Bukit Bintang is one of the most visited districts in Kuala Lumpur. And as in almost every major city in the world, the alleys surrounding the main tourist and commercial arteries, are often areas of shelter and refuge for crime.
The alleys around the historic centre of Kuala Lumpur in particular were choked with garbage, sewage and criminals.
That is why in 2015 the city initiated a project to reclaim marginal spaces. Alleys were transformed in the second half of 2018 into islands of art in a way that would attract tourism and keep crime away. Painted murals and neon sculptures by local artists flood the street with bright colours and natural images such as rivers (alluding to the river that previously ran through there), forests and tropical fauna from Southeast Asia. In addition, lighting was improved and some facades were refurbished.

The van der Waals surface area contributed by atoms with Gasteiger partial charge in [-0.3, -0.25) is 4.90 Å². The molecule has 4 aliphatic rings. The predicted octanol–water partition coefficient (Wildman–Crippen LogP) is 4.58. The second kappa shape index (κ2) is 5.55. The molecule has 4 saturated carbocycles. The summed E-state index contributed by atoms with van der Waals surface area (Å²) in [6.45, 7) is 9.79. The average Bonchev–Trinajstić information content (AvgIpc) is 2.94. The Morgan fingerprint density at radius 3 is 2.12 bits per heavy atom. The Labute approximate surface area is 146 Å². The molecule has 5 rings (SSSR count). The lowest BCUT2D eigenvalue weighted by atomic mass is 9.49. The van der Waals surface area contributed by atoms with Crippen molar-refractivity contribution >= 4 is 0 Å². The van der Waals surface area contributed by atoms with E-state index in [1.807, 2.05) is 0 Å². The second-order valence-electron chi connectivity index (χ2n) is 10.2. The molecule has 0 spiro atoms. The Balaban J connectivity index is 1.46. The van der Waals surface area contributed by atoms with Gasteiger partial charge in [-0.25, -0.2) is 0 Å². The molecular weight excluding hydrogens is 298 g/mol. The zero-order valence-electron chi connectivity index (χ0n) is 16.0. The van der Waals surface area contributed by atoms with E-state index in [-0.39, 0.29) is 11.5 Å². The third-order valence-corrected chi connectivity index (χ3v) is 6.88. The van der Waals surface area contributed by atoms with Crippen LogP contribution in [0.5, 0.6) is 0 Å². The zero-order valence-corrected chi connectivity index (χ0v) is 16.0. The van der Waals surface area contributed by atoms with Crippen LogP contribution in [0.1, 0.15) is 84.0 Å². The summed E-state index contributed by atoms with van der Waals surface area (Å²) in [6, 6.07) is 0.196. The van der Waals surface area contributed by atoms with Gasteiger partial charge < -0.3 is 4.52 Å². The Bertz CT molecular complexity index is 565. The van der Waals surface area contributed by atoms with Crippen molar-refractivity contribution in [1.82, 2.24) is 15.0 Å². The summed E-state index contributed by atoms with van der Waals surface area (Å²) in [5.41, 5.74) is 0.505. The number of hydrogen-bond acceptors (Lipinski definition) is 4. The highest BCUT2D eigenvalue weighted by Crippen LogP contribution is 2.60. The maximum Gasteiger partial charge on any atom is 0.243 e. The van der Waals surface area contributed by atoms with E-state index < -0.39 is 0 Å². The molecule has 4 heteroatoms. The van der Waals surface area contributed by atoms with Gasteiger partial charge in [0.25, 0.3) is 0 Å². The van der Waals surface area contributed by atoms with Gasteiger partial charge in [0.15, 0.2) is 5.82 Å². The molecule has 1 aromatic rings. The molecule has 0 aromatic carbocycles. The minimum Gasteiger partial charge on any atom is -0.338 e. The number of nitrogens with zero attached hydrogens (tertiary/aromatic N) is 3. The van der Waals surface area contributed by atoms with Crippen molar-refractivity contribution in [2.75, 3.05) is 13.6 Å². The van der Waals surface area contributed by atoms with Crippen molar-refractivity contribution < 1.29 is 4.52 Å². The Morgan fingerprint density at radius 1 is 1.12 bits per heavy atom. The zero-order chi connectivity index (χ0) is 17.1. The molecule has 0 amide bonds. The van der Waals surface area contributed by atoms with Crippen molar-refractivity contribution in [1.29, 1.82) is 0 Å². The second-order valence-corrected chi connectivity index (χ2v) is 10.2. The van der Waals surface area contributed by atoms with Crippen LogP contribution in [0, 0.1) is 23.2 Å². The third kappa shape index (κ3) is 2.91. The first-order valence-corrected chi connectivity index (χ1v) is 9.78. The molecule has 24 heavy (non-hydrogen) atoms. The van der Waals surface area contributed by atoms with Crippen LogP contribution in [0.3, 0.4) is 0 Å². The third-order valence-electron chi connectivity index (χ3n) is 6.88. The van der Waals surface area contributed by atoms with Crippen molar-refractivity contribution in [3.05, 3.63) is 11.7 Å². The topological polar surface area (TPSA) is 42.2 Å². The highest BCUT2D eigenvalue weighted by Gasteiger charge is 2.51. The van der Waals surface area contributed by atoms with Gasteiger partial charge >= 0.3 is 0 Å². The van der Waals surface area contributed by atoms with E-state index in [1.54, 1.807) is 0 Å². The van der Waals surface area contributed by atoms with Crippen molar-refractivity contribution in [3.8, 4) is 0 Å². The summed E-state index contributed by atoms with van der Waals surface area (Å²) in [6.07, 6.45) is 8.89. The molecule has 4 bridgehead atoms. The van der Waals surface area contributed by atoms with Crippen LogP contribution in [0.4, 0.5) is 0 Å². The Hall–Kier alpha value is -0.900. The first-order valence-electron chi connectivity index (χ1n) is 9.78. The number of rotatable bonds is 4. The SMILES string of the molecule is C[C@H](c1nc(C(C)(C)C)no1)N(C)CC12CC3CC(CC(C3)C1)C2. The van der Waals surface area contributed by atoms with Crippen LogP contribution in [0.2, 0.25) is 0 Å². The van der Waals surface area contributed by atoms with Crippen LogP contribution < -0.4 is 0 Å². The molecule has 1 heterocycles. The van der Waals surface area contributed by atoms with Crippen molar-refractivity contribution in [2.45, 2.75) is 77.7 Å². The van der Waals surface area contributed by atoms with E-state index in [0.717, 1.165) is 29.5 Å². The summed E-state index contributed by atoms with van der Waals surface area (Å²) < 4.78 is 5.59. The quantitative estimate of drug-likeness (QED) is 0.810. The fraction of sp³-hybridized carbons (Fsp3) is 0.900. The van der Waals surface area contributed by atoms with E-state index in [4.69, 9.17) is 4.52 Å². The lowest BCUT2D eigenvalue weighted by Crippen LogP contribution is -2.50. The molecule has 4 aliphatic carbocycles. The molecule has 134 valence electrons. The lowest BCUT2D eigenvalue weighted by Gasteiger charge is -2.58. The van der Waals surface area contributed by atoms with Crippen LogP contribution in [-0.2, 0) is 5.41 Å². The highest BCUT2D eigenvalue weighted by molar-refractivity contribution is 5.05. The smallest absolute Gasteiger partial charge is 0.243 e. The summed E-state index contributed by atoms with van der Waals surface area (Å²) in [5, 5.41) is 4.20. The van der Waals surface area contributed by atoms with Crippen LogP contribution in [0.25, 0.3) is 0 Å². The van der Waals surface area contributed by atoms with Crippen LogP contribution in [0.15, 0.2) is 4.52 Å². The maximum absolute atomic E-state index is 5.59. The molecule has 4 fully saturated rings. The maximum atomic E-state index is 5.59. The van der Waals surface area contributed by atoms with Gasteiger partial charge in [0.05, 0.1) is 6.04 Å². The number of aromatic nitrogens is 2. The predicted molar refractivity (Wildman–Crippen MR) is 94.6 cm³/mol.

The project area of about 3km covers the streets Jalan Alor, Jalan Berangan, Jalan Changkat, Jalan Rembia and Jalan Tengkat Tong Shin, and about 1M ringgit (250.000 US dollars) was budgeted for it.
However, despite having become a cleaner colourful place that has chased away the fear of crossing the area at night, it has not been able to completely eradicate marginality and crime. But its great reduction makes us aware of the great power of a quality public space to improve people’s living conditions.
In addition, Kuala Lumpur plans to pedestrianize 10 streets in the city by 2025 to address the high levels of congestion and pollution in the city. To facilitate the trial run, they are already working on public awareness and engagement campaigns.
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Photos by: @ghiotta, @desywulandarie, @streetartthroughmylens, @foongpc, @ngweisuan